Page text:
My first real encounter with the pulps as a whole movement was collecting and reading issues of the comic book Wordsmith by R.G. Taylor sometime back in the 1990s. I had read more than a few pulp authors at that point, H.P. Lovecraft, Louis L'amour, Ed McBain just to name a few, but always saw them as a Horror Writer, A Western Writer and a Crime Writer and not so much a part of the larger world of pulp fiction. Sure, in reading their work and about them I did come to know and understand that they were mostly just guys trying to make a living writing, but it wasn't until The Wordsmith that I really understood that it was more about writing rather than writing genre fiction.
Wordsmith followed the life and career of a young writer as he hacked away at the pulps, writing for each and every genre the pulps had to offer. One issue might feature the wordsmith writing a boxing pulp and the next a war pulp. There was even a issue where he traitorously flirted with those new fangled comic books. The over all story arc followed the writer growing in his craft, dealing with the issues of becoming an adult, marriage, family etc and finally crossing over into the 'legitimate' writers world.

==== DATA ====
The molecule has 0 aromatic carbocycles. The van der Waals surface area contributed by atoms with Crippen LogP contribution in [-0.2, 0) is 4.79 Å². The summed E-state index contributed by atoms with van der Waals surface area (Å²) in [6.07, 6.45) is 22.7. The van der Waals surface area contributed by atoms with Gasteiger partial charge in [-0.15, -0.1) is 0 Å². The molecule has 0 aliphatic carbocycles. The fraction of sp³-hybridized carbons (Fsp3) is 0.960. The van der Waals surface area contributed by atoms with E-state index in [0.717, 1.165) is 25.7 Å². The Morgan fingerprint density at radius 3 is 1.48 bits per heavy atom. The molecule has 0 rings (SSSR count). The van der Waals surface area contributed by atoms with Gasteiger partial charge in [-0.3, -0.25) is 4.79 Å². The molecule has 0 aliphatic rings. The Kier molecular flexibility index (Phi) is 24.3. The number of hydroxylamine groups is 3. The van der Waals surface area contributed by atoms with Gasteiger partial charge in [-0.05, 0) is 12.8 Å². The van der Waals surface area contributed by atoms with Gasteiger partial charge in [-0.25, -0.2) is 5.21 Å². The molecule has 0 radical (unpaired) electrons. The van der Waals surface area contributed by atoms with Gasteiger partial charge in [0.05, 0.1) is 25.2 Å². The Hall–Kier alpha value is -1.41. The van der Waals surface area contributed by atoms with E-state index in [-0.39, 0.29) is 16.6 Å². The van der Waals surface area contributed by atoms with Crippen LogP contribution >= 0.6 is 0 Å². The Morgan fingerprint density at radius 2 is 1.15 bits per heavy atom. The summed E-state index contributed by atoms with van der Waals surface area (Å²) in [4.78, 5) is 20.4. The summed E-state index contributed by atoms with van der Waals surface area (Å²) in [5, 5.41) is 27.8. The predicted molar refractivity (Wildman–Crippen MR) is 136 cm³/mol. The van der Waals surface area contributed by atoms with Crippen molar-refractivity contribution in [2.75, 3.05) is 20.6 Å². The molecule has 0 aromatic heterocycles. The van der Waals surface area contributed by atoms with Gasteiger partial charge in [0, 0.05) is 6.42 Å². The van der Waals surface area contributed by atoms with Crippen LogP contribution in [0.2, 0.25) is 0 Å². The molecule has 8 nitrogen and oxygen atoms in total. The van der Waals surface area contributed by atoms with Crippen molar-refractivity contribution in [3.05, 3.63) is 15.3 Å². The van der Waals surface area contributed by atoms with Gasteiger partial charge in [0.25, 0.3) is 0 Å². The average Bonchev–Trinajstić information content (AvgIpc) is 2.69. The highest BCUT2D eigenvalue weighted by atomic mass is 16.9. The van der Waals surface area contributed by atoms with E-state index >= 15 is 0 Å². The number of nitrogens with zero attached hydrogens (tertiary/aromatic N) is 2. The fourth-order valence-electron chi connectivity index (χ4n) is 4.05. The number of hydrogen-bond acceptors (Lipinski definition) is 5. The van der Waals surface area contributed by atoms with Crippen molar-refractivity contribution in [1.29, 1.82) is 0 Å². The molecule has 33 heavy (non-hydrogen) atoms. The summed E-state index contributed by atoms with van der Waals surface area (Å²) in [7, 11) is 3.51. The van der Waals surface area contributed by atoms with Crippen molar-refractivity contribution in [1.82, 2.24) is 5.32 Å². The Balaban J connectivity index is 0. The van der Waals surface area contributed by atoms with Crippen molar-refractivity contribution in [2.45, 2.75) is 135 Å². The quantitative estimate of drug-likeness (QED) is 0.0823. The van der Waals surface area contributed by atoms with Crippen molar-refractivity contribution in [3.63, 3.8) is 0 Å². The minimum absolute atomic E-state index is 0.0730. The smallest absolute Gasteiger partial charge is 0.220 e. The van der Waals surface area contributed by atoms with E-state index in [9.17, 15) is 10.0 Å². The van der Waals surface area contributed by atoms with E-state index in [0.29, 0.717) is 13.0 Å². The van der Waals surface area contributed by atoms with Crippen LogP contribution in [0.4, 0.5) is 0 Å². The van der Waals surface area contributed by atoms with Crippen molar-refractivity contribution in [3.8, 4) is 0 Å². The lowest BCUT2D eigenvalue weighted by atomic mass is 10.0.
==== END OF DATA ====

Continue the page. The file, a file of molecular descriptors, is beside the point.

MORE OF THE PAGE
I have long since given away by issues of the series (passing them along to another worthy reader as it were. I have fond memories of series, and always intended to pick up the trade collections (there were two), but never got around to it. I think that it is one that really could use a revival these days with the renewed interest in pulp writing and writers.
You can check out some of R.G. Taylor's art Here
Mile High Comics has back issues for sale and cover images Here